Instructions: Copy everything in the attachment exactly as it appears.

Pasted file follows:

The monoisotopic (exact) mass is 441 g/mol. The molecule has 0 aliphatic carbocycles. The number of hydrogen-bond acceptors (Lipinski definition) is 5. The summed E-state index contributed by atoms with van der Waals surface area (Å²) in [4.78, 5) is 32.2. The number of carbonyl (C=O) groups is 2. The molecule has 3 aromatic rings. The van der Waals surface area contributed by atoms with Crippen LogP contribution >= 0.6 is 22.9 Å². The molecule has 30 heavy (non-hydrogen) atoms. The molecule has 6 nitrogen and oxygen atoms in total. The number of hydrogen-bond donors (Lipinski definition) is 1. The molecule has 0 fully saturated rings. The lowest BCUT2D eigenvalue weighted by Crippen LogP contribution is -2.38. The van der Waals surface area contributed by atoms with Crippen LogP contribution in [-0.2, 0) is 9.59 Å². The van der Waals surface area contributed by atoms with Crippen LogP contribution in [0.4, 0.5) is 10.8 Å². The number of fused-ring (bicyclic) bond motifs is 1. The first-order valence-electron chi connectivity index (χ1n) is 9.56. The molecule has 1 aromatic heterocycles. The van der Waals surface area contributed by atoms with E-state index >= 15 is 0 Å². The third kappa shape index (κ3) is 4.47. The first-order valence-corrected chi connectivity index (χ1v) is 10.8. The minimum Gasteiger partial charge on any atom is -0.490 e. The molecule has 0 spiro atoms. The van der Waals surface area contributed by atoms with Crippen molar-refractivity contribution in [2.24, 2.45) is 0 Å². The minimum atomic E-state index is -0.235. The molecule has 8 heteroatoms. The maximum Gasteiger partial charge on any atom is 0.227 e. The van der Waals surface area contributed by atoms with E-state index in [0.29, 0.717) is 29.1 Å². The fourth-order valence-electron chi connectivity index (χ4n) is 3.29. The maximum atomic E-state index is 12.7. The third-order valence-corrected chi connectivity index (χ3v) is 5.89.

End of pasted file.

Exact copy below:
The monoisotopic (exact) mass is 441 g/mol. The molecule has 0 aliphatic carbocycles. The number of hydrogen-bond acceptors (Lipinski definition) is 5. The summed E-state index contributed by atoms with van der Waals surface area (Å²) in [4.78, 5) is 32.2. The number of carbonyl (C=O) groups is 2. The molecule has 3 aromatic rings. The van der Waals surface area contributed by atoms with Crippen LogP contribution >= 0.6 is 22.9 Å². The molecule has 30 heavy (non-hydrogen) atoms. The molecule has 6 nitrogen and oxygen atoms in total. The number of hydrogen-bond donors (Lipinski definition) is 1. The molecule has 0 fully saturated rings. The lowest BCUT2D eigenvalue weighted by Crippen LogP contribution is -2.38. The van der Waals surface area contributed by atoms with Crippen LogP contribution in [-0.2, 0) is 9.59 Å². The van der Waals surface area contributed by atoms with Crippen LogP contribution in [0.4, 0.5) is 10.8 Å². The number of fused-ring (bicyclic) bond motifs is 1. The first-order valence-electron chi connectivity index (χ1n) is 9.56. The molecule has 1 aromatic heterocycles. The van der Waals surface area contributed by atoms with E-state index >= 15 is 0 Å². The third kappa shape index (κ3) is 4.47. The first-order valence-corrected chi connectivity index (χ1v) is 10.8. The minimum Gasteiger partial charge on any atom is -0.490 e. The molecule has 0 spiro atoms. The van der Waals surface area contributed by atoms with Crippen molar-refractivity contribution in [2.24, 2.45) is 0 Å². The minimum atomic E-state index is -0.235. The molecule has 8 heteroatoms. The maximum Gasteiger partial charge on any atom is 0.227 e. The van der Waals surface area contributed by atoms with E-state index in [0.29, 0.717) is 29.1 Å². The fourth-order valence-electron chi connectivity index (χ4n) is 3.29. The maximum atomic E-state index is 12.7. The third-order valence-corrected chi connectivity index (χ3v) is 5.89.